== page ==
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Airbus Opts for Old-Fashioned Battery

It bails on lithium-ion technology after observing archrival Boeing's problems

1 min read
Airbus Opts for Old-Fashioned Battery

Airbus will not include lithium-ion batteries in its A350 airliner as originally planned, the French company said today, in the first industry-wide consequence of the fires that grounded Boeing's 787 Dreamliner in January. Back then we reported that Airbus executives were keeping open the option of reverting to tried-and-true nickel-cadmium batteries. Today they exercised that option.

Airbus stood by the safety of its original choice, a lithium-ion battery from France's Saft, but implied that it was not prepared to wait as the safety investigations of Boeing's batteries slowly wend their way to a final verdict on what caused the fires.

By acting now, Airbus can hope to swap battery types with relative ease, seeing as it still has 18 months to go before its first scheduled deliveries of the A350. For Boeing, however, such a change, in an airliner already in service, would cost much in time and money, as well as embarrassment.

It may seem strange that the two companies chose lithium-ion batteries, which are known to be as temperamental as racehorses, seeing that the savings in weight over the nickel-cadmium alternative barely amounts to that of a single passenger. But weight may not have been the primary consideration; lithium-ion batteries are still getting better, while the older ones are not; they charge faster; and they supposedly require less maintenance. The last claim has been undermined, though, by reports that the Boeing batteries had problems even before the fires in January.

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Economics Drives Ray-Gun Resurgence

Laser weapons, cheaper by the shot, should work well against drones and cruise missiles

4 min read
In an artist’s rendering, a truck is shown with five sets of wheels—two sets for the cab, the rest for the trailer—and a box on the top of the trailer, from which a red ray is projected on an angle, upward, ending in the silhouette of an airplane, which is being destroyed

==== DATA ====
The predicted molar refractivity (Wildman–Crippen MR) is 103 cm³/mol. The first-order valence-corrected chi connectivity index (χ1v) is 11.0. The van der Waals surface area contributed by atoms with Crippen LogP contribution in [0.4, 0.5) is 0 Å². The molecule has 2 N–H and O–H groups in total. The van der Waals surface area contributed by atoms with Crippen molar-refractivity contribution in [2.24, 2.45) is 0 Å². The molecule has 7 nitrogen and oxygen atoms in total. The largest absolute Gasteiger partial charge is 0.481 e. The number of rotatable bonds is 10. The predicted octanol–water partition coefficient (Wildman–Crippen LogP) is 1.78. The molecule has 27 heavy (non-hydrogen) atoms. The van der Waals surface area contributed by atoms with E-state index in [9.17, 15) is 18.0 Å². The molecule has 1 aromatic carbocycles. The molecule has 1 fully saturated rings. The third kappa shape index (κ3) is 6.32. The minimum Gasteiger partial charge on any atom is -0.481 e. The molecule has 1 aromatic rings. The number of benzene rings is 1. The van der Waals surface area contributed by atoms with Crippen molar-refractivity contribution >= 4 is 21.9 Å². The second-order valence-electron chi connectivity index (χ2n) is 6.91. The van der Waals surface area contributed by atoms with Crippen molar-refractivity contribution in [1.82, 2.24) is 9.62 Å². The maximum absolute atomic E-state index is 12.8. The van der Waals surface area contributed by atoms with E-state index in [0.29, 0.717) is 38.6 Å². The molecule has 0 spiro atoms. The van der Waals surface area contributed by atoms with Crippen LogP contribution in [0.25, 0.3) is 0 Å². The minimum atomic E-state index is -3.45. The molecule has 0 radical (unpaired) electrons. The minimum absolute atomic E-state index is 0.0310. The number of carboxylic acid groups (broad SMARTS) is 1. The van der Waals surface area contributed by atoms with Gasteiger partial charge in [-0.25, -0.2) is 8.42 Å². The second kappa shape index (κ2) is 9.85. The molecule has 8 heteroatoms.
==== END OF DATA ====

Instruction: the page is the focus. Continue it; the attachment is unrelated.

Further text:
Lockheed Martin's laser packs up to 300 kilowatts—enough to fry a drone or a plane.

Lockheed Martin

The technical challenge of missile defense has been compared with that of hitting a bullet with a bullet. Then there is the still tougher economic challenge of using an expensive interceptor to kill a cheaper target—like hitting a lead bullet with a golden one.

Maybe trouble and money could be saved by shooting down such targets with a laser. Once the system was designed, built, and paid for, the cost per shot would be low. Such considerations led planners at the Pentagon to seek a solution from Lockheed Martin, which has just delivered a 300-kilowatt laser to the U.S. Army. The new weapon combines the output of a large bundle of fiber lasers of varying frequencies to form a single beam of white light. This laser has been undergoing tests in the lab, and it should see its first field trials sometime in 2023. General Atomics, a military contractor in San Diego, is also developing a laser of this power for the Army based on what’s known as the distributed-gain design, which has a single aperture.

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